G and Pat stories

Last Wednesday, when working out at ASA, G came up to say hello and visit with me. Kris and I haven't seen him in forever (also known as two months), so it was great to see him. He's been working overtime at Cabrillo, and had to cut back on time at ASA. Sucks big time for us. But things have been going well for him. He has a potential job offer as a head coach, one where he can actually play, too. How cool is that?

I asked him about Pat Frost, too. Pat was one of the other trainers at ASA. He was working at ASA while he was training for spring training. Pat had a walk-on tryout with Kansas City as a pitcher.

Well, it turns out he pitched really well, and landed a contract. He goes out in spring training to pitch his first game ("all excited like," says Kris). Throws a pitch, and *ow* he tweaked his shoulder. The doctors looked at his shoulder and, yep, sure enough, tore his rotator cuff.


The good thing is that he had a contract, so his medical expenses are covered. The bad thing, it's his rotator cuff. So, Pat's back in the Bay Area.

My first moblog!


My first moblog! This is going to be fun.

Kris bought me a new phone last week and I'M PRETTy excited about it. Though I seem to have fatter fingers than I thought I did.

We'll see how this goes. I have a camera phone so maybe more impromptu pictures. Or maybe not. I am sure I'm going to need to streamline my blog entry process though. I can't even find the freaking comma key.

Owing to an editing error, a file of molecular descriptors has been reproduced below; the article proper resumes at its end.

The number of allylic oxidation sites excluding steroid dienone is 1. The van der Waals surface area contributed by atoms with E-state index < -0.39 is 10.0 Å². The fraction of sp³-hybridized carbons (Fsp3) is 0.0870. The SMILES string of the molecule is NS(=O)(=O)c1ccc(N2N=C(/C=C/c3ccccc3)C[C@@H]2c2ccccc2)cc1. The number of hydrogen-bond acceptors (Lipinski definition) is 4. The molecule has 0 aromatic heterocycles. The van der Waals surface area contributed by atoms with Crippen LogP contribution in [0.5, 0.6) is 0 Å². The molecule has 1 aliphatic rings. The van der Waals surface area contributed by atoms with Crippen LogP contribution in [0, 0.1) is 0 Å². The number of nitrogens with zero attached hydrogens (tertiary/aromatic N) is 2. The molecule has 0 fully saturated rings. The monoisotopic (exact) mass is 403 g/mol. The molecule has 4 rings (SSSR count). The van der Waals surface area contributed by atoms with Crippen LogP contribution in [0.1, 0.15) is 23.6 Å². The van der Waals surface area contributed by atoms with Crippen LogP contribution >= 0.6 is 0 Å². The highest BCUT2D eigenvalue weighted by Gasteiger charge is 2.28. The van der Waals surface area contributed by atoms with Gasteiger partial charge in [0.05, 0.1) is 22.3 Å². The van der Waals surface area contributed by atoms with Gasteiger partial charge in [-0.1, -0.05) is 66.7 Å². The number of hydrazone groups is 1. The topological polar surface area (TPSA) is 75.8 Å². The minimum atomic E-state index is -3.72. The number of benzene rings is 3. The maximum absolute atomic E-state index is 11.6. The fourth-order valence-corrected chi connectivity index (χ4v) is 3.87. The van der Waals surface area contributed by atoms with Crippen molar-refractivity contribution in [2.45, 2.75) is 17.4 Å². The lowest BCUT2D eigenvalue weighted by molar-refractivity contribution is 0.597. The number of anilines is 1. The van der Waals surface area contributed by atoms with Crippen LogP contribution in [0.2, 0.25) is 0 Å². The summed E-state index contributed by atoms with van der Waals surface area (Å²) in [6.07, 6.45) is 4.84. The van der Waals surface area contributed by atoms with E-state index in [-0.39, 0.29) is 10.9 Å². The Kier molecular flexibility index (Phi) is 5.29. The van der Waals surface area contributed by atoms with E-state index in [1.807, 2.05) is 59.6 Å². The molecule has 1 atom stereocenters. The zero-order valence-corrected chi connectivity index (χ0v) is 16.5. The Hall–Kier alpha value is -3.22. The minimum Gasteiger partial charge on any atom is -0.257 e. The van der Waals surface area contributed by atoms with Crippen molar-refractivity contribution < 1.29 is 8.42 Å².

Update! Kris found the comma key for me! blob-M. Whoo!

Sometimes you have to share

Sometimes you take a picture that is so bad you just can't delete it.

I've taken many of me, that's for sure. I average one good picture out of seven of me, with 2 really bad ones in that 7. The others are just eh.

But this one. This one! Oh, this one is one of the funniest I've seen in a long time. It's just too bad to delete!

So, I had to share.

Normally, Bella takes good photos.

No, really.

She's alive! Alive!

I have a friend who is currently suffering with a severe case of depression. His issues are family-related, but the effects of his depression are no less severe for knowing the cause. I've asked him to let me know if there's anything I can do to help. He hasn't asked. I don't know what else I can do for him at this point. I hope he reaches out.

I, too, have been feeling blue for the last week, but not as bad as my friend. The easiest analogy is I feel as if I've been standing on the end of a deep, dark abyss, looking down. The wind is blowing my hair all around; the sky is a stormy grey. Every once in a while, I notice the ground is unstable, and gives way a bit. I turn back away from the abyss, clawing my way back up, stopping my downward descent into the abyss.

When depressed, the best thing to do is exercise. Other than drugs, it's often the only positive action to take. It's also very hard to do. Not because exercise is hard to do, per se, but because when blue, any action is freaking hard to do.

Fortunately, I'm incredibly lucky with my circle of friends.

Kris is my rock. He's the stable part of my chaotic life.

Working with Mike keeps me constantly focused on what needs to be done. He keeps me on track and moving forward.

We've recently employed Chris Doyle, who is working on features for me while he learns PHP. Since he started working with us daily, at the end of the day, we've headed out to throw. We've been doing 100 throws a day, plus a few. A year ago, throwing nearly daily with Ariel Garza seriously helped my throwing skills and, more importantly, my confidence in my throws. With Chris' enthusiasm ("Wanna throw? Wanna throw?"), my throws will be rocking!